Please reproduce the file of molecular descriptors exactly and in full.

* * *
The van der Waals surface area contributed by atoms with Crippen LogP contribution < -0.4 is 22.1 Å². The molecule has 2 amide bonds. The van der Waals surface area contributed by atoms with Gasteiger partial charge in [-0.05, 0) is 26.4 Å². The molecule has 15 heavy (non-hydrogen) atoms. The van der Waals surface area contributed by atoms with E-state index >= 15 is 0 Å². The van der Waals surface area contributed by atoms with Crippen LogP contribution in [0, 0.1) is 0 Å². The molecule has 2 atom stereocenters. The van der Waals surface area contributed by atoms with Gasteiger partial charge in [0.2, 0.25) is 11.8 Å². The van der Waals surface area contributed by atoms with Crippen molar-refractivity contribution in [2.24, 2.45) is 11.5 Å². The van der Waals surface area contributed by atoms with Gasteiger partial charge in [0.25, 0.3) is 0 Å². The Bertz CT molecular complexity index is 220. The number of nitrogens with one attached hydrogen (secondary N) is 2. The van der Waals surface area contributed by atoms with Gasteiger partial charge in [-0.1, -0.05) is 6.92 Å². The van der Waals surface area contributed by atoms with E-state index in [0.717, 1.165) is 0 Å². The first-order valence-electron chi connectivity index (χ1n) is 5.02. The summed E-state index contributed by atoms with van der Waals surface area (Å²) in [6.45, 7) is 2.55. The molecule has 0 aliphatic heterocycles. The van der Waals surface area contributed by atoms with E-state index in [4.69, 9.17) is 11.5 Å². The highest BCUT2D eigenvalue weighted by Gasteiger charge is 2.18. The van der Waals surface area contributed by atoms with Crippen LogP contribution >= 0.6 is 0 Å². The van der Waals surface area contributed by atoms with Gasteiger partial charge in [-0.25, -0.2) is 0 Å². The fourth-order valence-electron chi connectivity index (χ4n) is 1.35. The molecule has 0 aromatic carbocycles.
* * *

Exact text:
The van der Waals surface area contributed by atoms with Crippen LogP contribution < -0.4 is 22.1 Å². The molecule has 2 amide bonds. The van der Waals surface area contributed by atoms with Gasteiger partial charge in [-0.05, 0) is 26.4 Å². The molecule has 15 heavy (non-hydrogen) atoms. The van der Waals surface area contributed by atoms with E-state index >= 15 is 0 Å². The van der Waals surface area contributed by atoms with Crippen LogP contribution in [0, 0.1) is 0 Å². The molecule has 2 atom stereocenters. The van der Waals surface area contributed by atoms with Gasteiger partial charge in [0.2, 0.25) is 11.8 Å². The van der Waals surface area contributed by atoms with Crippen molar-refractivity contribution in [2.24, 2.45) is 11.5 Å². The van der Waals surface area contributed by atoms with Gasteiger partial charge in [0.25, 0.3) is 0 Å². The Bertz CT molecular complexity index is 220. The number of nitrogens with one attached hydrogen (secondary N) is 2. The van der Waals surface area contributed by atoms with Gasteiger partial charge in [-0.1, -0.05) is 6.92 Å². The van der Waals surface area contributed by atoms with E-state index in [0.717, 1.165) is 0 Å². The first-order valence-electron chi connectivity index (χ1n) is 5.02. The summed E-state index contributed by atoms with van der Waals surface area (Å²) in [6.45, 7) is 2.55. The molecule has 0 aliphatic heterocycles. The van der Waals surface area contributed by atoms with E-state index in [4.69, 9.17) is 11.5 Å². The highest BCUT2D eigenvalue weighted by Gasteiger charge is 2.18. The van der Waals surface area contributed by atoms with Crippen LogP contribution >= 0.6 is 0 Å². The van der Waals surface area contributed by atoms with Gasteiger partial charge in [-0.25, -0.2) is 0 Å². The fourth-order valence-electron chi connectivity index (χ4n) is 1.35. The molecule has 0 aromatic carbocycles.